El Pescador has hosted its share of bold-faced names who like to fish. Marin, our bonefishing mentor, has guided Robert De Niro and his son. ("De Niro read a book all day in the boat. His son fished," Marin said.) Basketball coach Bobby Knight and actor Liam Neeson have fished out of El Pescador. Author John Grisham has made several trips and stays in one of the lodge's adjacent luxury villas.
Grisham's only complaint: The villa's bookshelves were filled with books, but none by John Grisham. "He sent a boxload of his books down," Stevenson said.
Fish or Fowl
For those who want a break from the lodge, San Pedro is five minutes by water taxi. "It's hardly Manhattan," Spiro laughed. "But it offers great charm and fun little shops" that specialize in local crafts (Belize is known for its wood carving) as well as jewelry and art.
A Sunday afternoon in San Pedro provided a welcome break for Mike and me from the beer-fueled bonhomie of El Pescador. The narrow streets were clogged with bicycles, golf carts and a few cars and small trucks. A word of caution to pedestrians: Driving in San Pedro is on the honor system. I saw no traffic lights, and the few stop signs seemed to be viewed by the locals as advisory, at best.
El Pescador offers day excursions at extra cost for non-anglers or those seeking a day off the water. Among the more popular is a trip to the ruins at Altun Ha, once a major Mayan trading center. A 20-minute trip by boat takes visitors across the shallow flats that separate Ambergris Caye from the mainland, and then it's an hour up the river to the ruins. (Keep an eye out for crocodiles, parrots and the Jesus bird, a small waterfowl that uses its webbed feet to scamper across the water.) There's a stop at a wood-crafts center and lunch at a rain forest resort. Another popular day trip for non-anglers is cave tubing, in which visitors ride on inner tubes down a jungle river through five large caverns. The lodge also arranges day trips to the Belize Zoo, world-famous for its collection of more than 125 animals native to Belize and for its role as an animal sanctuary.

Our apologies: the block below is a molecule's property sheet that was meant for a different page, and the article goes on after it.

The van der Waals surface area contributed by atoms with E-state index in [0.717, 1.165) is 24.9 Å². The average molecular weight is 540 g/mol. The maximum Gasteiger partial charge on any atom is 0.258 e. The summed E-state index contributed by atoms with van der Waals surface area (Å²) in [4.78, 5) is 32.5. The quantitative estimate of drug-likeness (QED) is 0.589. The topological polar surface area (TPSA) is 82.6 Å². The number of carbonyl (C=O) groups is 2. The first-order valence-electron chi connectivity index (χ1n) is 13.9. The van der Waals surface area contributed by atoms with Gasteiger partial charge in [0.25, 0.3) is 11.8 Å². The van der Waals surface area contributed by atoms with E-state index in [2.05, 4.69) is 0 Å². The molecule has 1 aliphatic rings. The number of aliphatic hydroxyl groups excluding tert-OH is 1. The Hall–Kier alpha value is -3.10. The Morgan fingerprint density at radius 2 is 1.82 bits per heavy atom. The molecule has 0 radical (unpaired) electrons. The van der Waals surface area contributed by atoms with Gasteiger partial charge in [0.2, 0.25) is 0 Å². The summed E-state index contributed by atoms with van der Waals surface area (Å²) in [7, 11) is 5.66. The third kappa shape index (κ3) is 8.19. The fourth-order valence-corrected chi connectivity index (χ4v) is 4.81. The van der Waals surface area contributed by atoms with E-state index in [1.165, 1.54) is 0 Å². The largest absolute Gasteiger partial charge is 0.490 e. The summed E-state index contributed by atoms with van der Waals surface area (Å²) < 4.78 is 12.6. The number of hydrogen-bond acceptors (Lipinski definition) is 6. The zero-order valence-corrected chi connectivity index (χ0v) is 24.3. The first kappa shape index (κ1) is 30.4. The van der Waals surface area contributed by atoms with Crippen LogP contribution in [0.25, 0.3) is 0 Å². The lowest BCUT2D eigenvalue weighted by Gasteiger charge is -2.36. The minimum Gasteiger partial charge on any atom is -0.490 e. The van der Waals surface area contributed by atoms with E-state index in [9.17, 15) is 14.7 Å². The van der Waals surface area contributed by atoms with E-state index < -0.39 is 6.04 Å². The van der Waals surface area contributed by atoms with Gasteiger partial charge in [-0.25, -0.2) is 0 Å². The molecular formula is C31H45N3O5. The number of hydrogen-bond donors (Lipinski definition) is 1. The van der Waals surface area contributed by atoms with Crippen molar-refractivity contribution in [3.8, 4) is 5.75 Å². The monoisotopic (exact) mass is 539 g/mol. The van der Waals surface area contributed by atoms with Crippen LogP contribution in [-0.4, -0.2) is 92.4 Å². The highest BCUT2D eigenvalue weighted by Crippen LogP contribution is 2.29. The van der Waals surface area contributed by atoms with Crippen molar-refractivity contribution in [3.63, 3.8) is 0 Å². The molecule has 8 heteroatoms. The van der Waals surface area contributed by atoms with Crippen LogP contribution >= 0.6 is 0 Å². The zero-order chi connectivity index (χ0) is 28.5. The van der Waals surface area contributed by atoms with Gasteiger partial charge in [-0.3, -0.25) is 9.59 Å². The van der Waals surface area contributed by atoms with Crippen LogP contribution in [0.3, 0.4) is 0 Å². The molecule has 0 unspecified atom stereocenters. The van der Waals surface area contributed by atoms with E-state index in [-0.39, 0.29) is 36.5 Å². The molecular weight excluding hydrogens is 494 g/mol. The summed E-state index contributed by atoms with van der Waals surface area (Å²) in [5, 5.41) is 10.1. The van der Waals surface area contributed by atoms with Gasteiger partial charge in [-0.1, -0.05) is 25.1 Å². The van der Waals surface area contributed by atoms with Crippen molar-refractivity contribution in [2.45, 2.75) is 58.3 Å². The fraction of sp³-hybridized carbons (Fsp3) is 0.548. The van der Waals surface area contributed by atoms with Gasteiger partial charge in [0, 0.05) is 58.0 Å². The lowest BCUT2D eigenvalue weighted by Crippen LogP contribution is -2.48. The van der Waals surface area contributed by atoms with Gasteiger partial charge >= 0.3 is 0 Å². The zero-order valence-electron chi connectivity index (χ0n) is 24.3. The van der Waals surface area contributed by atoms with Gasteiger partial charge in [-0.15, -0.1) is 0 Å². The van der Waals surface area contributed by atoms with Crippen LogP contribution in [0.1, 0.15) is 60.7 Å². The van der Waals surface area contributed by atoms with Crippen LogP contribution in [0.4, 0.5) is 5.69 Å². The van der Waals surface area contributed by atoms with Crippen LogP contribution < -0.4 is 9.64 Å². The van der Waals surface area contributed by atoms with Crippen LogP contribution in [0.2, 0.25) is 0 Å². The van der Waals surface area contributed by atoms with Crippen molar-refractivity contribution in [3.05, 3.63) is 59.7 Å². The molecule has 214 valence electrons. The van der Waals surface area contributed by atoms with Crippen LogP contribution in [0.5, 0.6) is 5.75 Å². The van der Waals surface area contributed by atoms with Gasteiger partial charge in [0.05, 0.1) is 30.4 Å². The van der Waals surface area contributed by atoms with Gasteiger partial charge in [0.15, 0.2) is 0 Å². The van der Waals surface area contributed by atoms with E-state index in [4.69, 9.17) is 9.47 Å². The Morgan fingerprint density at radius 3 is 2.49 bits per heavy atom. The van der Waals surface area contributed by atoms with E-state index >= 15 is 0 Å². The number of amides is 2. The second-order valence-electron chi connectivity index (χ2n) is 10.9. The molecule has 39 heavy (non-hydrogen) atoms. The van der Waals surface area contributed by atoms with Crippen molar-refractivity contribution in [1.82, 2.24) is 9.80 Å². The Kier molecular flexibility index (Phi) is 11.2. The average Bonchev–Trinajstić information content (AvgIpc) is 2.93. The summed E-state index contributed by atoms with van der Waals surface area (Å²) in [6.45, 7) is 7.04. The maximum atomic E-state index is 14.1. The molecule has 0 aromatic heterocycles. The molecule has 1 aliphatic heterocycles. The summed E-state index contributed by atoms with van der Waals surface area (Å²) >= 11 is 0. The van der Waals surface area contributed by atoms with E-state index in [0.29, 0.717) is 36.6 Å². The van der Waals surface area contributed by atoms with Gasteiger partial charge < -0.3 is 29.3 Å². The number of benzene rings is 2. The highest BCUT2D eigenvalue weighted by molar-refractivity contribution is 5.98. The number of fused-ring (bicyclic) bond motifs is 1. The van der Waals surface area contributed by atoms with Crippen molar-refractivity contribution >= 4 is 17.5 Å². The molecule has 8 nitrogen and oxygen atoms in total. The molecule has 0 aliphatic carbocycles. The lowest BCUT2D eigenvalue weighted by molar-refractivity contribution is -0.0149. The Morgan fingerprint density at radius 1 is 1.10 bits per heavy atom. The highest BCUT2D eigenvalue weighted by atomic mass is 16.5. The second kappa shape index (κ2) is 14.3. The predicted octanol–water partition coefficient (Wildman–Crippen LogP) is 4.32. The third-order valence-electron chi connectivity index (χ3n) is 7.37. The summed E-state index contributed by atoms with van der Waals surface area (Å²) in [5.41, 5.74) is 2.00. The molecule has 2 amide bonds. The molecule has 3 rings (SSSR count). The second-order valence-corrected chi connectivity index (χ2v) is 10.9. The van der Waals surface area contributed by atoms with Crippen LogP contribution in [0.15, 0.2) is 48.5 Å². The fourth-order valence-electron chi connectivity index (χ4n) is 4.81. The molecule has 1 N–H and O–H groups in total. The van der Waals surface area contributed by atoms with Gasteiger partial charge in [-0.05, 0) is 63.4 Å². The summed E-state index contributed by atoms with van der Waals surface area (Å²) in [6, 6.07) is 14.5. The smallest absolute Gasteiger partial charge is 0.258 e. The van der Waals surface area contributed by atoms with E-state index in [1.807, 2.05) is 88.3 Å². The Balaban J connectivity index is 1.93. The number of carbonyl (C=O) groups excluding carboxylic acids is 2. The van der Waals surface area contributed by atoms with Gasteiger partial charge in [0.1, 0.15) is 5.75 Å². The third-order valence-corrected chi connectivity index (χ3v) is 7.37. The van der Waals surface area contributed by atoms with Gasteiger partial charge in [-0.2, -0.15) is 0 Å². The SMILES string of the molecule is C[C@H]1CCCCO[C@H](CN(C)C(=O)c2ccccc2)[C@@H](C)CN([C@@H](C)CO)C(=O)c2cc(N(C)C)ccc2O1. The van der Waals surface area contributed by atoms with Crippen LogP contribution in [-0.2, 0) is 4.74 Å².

"You can be as adventurous as you wish," Spiro said. "You can do things every day that have nothing to do with angling. Then there is the obvious: Come to the Caribbean, sit in the sun, sip your rum drinks and read your book. That is a very popular activity."
Like Father, Like Son
After three days of overcast skies that made spotting fish difficult, gusting winds that blew down our casts and occasional torrential rains, our luck finally changed on our fourth and final day.
For anglers, the weather in Belize is all about trade-offs: In the winter high season, it's cooler and dry -- but windy, bad for flycasting. In the low season, which corresponds to hurricane season, it's hot, humid and less windy -- but expect it to rain hard, though usually briefly, on most days. We were there in early October, start of the transition between the low and high seasons when anything or everything can happen. On this day, the sun rose in a nearly cloudless sky. The wind had slackened but didn't disappear, moderating the temperature.
Marin welcomed us aboard his panga, a shallow-draft wood-and-fiberglass skiff favored by guides and commercial fishermen in Mexico, Central America and the Caribbean. This was the best omen of all: His 66-year-old father, Carlos, the dean of guides at El Pescador, had guided us on our first day and had taken us to a sweet spot along a mangrove shore, where Mike caught an acrobatic 15-pound tarpon, the catch of the trip. Fishing mojo runs in families; perhaps his son would work similar magic on our last day.
Marin gunned the outboard and ran 20 miles north up the coast to a long, rocky point that jutted out to nearly intersect the reef. His knowing eyes scanned the water as we slowly cruised parallel to the beach, 100 feet offshore.
He finally found what he was looking for: a school of hundreds of bonefish feeding along the shore, their silver sides occasionally glinting in the sun as they turned to eat.
We fished this single school for more than five hours, catching fish and sharpening our technique. By the end of the day, Mike and I were casting farther, stripping in our flies more slowly and not pulling the rod sideways (!) when a fish struck. Together we caught more than 40 bonefish ranging in size from barely a pound to perhaps five pounds, typical for Belize bones.
Speedy, a friend of Marin's, was our human anchor. Literally. For five hours Speedy stood in three feet of water and held the plastic rope attached to the panga, keeping us within casting distance of a huge school of fish. Sometimes Marin would tell him to walk a few feet one way or the other. Several times Mike and I asked if he could come into the boat, but Marin assured us that Speedy was fine, and of course Speedy agreed.
One unexpected bonus, caught just before we quit for the day: a permit, considered the most difficult of the "big three" inshore game fish to catch on a fly. The iridescent, pearl-white fish was no bigger than a salad plate. But it was my first permit, caught on a fly that I had tied myself in my basement back home.
"Good job, man!" Marin said, cradling the tiny fish in his hands. He extended his arms straight out toward the camera, a trick that makes fish appear larger in photos.
Size doesn't matter. I had finally graduated from Bonefish U.
Richard Morin, formerly director of polling for The Post, is a senior editor at the Pew Research Center in Washington.